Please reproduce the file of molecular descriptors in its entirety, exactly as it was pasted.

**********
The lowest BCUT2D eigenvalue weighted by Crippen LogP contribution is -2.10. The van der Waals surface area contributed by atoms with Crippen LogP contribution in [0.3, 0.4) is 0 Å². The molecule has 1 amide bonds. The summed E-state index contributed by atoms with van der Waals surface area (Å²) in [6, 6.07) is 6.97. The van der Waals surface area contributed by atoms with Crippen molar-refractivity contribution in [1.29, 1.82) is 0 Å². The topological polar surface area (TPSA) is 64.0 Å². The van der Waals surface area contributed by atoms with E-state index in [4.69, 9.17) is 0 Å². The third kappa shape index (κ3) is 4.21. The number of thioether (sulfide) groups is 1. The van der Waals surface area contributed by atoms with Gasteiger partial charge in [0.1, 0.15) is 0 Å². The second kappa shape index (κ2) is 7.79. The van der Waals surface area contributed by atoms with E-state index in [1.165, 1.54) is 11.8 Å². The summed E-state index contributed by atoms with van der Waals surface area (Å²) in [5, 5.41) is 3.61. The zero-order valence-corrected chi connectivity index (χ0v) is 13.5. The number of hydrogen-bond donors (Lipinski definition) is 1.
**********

The lowest BCUT2D eigenvalue weighted by Crippen LogP contribution is -2.10. The van der Waals surface area contributed by atoms with Crippen LogP contribution in [0.3, 0.4) is 0 Å². The molecule has 1 amide bonds. The summed E-state index contributed by atoms with van der Waals surface area (Å²) in [6, 6.07) is 6.97. The van der Waals surface area contributed by atoms with Crippen molar-refractivity contribution in [1.29, 1.82) is 0 Å². The topological polar surface area (TPSA) is 64.0 Å². The van der Waals surface area contributed by atoms with E-state index in [4.69, 9.17) is 0 Å². The third kappa shape index (κ3) is 4.21. The number of thioether (sulfide) groups is 1. The van der Waals surface area contributed by atoms with Gasteiger partial charge in [0.1, 0.15) is 0 Å². The second kappa shape index (κ2) is 7.79. The van der Waals surface area contributed by atoms with E-state index in [1.165, 1.54) is 11.8 Å². The summed E-state index contributed by atoms with van der Waals surface area (Å²) in [5, 5.41) is 3.61. The zero-order valence-corrected chi connectivity index (χ0v) is 13.5. The number of hydrogen-bond donors (Lipinski definition) is 1.